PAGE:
Day turned into night, the hours passing slowly. The breathing of the most gravely injured become laborious. There was no food, there was no freedom. There was simply nothing to do but – wait.”
Sleep overtook many, but even as half their brains shut down for some desperately-needed rest, the feeling of panic ensued. There was no escaping the fact that “something” was yet to happen. Something ominous, of which, they would likely not survive.
The following morning, the weakened and terrified dolphins renewed their efforts to escape. A couple of older animals were notably missing, and presumed dead. Another full day and night went by, with the survivors remaining trapped in the cove.
On the third day of capture, in the wee hours of the morning, the baby drifted away in slumber from her weakened mother. When loud rumblings filled the water, she was jolted awake. Then, moments later, bodies filled the spaces directly beside her. As she bolted to look for her mother, something grabbed her tail, preventing her from moving. What happened next would forever taint her mind, for however left she had long to live.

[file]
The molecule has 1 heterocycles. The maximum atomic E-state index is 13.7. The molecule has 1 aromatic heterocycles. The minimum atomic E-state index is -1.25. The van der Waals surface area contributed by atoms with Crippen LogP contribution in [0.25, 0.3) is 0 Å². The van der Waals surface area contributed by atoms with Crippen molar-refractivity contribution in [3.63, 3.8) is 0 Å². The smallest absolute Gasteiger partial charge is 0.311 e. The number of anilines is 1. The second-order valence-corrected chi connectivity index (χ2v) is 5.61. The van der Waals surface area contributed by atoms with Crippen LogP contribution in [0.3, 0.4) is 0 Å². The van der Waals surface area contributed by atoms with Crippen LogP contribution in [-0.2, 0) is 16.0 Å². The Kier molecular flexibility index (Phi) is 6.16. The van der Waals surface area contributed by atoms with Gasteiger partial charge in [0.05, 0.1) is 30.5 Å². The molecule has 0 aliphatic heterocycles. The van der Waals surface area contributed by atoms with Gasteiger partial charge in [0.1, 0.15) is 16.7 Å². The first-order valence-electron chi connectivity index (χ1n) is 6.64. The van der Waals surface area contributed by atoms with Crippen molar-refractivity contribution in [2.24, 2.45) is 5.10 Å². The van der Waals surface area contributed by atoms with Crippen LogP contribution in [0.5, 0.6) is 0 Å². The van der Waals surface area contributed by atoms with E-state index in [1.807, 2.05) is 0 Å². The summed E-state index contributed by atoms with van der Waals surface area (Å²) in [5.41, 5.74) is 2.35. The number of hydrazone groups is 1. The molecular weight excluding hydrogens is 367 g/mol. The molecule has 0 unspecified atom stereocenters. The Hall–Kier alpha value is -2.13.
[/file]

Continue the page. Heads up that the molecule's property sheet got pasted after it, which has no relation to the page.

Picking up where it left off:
She was dragged backwards from the rest of her pod, who, by this time, were vocalizing in sheer hysteria. There were many bodies in the water, all grabbing at the dolphins, while another object seemed to run over a couple of the animals. She couldn’t see her mother but heard her whistle. Another body took hold of her rostrum, turning her this way and that so that she accidentally inhaled water when she tried to breathe. Suddenly she felt something rough underneath her as she was slid over a structure. Sensitive flesh bled as she was given a final push and let go. Immediately she swam towards her mother but promptly hit a barrier which, no matter how hard she tried, she could not swim through. Using her remaining bits of strength, she rammed the structure over and over, desperate to reunite with her pod. She listened for her mother’s whistle and a couple of times, thought she heard it, but was unsure as the other animals drowned out all distinguishing sounds.